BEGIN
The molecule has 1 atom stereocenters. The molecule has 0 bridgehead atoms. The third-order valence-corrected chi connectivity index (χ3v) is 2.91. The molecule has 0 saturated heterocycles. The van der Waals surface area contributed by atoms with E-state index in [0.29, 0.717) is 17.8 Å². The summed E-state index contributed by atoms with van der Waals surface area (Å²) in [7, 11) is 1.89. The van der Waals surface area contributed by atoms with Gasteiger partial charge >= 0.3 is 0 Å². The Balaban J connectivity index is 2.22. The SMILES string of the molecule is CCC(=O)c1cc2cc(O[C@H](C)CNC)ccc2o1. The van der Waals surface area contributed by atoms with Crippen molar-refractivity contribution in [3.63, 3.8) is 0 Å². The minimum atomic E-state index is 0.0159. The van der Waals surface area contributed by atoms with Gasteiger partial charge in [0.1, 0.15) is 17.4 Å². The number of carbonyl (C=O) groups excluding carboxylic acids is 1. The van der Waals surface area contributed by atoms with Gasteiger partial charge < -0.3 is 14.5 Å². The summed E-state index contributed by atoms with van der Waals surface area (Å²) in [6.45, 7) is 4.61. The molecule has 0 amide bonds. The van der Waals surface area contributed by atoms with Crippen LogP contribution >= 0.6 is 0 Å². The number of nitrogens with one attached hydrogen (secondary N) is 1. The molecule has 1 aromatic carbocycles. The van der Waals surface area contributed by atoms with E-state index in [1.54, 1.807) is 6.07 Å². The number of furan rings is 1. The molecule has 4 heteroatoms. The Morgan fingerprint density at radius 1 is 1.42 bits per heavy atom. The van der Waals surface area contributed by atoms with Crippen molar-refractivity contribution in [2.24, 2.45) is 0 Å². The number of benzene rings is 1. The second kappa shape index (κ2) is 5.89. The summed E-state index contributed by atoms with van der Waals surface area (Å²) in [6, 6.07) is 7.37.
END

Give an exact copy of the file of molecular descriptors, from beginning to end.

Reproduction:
The molecule has 1 atom stereocenters. The molecule has 0 bridgehead atoms. The third-order valence-corrected chi connectivity index (χ3v) is 2.91. The molecule has 0 saturated heterocycles. The van der Waals surface area contributed by atoms with E-state index in [0.29, 0.717) is 17.8 Å². The summed E-state index contributed by atoms with van der Waals surface area (Å²) in [7, 11) is 1.89. The van der Waals surface area contributed by atoms with Gasteiger partial charge >= 0.3 is 0 Å². The Balaban J connectivity index is 2.22. The SMILES string of the molecule is CCC(=O)c1cc2cc(O[C@H](C)CNC)ccc2o1. The van der Waals surface area contributed by atoms with Crippen molar-refractivity contribution in [3.63, 3.8) is 0 Å². The minimum atomic E-state index is 0.0159. The van der Waals surface area contributed by atoms with Gasteiger partial charge in [0.1, 0.15) is 17.4 Å². The number of carbonyl (C=O) groups excluding carboxylic acids is 1. The van der Waals surface area contributed by atoms with Gasteiger partial charge < -0.3 is 14.5 Å². The summed E-state index contributed by atoms with van der Waals surface area (Å²) in [6.45, 7) is 4.61. The molecule has 0 amide bonds. The van der Waals surface area contributed by atoms with Crippen LogP contribution >= 0.6 is 0 Å². The number of nitrogens with one attached hydrogen (secondary N) is 1. The molecule has 1 aromatic carbocycles. The van der Waals surface area contributed by atoms with E-state index in [1.54, 1.807) is 6.07 Å². The number of furan rings is 1. The molecule has 4 heteroatoms. The Morgan fingerprint density at radius 1 is 1.42 bits per heavy atom. The van der Waals surface area contributed by atoms with Crippen molar-refractivity contribution in [2.24, 2.45) is 0 Å². The number of benzene rings is 1. The second kappa shape index (κ2) is 5.89. The summed E-state index contributed by atoms with van der Waals surface area (Å²) in [6, 6.07) is 7.37.